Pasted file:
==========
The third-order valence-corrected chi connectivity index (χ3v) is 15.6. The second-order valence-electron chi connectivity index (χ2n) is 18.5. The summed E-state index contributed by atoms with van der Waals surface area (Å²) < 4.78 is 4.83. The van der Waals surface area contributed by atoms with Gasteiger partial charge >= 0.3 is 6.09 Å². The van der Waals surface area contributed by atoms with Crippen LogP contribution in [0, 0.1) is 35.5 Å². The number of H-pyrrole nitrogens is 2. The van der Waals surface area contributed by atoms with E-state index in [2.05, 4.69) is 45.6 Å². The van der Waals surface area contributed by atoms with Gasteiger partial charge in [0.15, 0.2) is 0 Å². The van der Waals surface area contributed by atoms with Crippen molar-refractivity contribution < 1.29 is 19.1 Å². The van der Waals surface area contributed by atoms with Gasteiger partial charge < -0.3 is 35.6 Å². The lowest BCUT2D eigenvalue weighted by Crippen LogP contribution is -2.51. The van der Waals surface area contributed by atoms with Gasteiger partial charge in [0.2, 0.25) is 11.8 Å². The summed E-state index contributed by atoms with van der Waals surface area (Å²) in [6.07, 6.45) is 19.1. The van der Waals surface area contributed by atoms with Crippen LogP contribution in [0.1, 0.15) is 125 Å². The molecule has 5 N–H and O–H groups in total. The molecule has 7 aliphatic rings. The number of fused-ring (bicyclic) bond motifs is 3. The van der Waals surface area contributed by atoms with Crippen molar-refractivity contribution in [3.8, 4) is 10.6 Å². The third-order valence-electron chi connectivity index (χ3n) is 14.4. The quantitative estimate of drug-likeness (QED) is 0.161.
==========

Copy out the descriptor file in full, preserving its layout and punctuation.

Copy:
The third-order valence-corrected chi connectivity index (χ3v) is 15.6. The second-order valence-electron chi connectivity index (χ2n) is 18.5. The summed E-state index contributed by atoms with van der Waals surface area (Å²) < 4.78 is 4.83. The van der Waals surface area contributed by atoms with Gasteiger partial charge >= 0.3 is 6.09 Å². The van der Waals surface area contributed by atoms with Crippen LogP contribution in [0, 0.1) is 35.5 Å². The number of H-pyrrole nitrogens is 2. The van der Waals surface area contributed by atoms with E-state index in [2.05, 4.69) is 45.6 Å². The van der Waals surface area contributed by atoms with Gasteiger partial charge in [0.15, 0.2) is 0 Å². The van der Waals surface area contributed by atoms with Crippen molar-refractivity contribution < 1.29 is 19.1 Å². The van der Waals surface area contributed by atoms with Gasteiger partial charge < -0.3 is 35.6 Å². The lowest BCUT2D eigenvalue weighted by Crippen LogP contribution is -2.51. The van der Waals surface area contributed by atoms with Gasteiger partial charge in [0.2, 0.25) is 11.8 Å². The summed E-state index contributed by atoms with van der Waals surface area (Å²) in [6.07, 6.45) is 19.1. The van der Waals surface area contributed by atoms with Crippen LogP contribution in [0.1, 0.15) is 125 Å². The molecule has 5 N–H and O–H groups in total. The molecule has 7 aliphatic rings. The number of fused-ring (bicyclic) bond motifs is 3. The van der Waals surface area contributed by atoms with Crippen molar-refractivity contribution in [3.8, 4) is 10.6 Å². The third-order valence-electron chi connectivity index (χ3n) is 14.4. The quantitative estimate of drug-likeness (QED) is 0.161.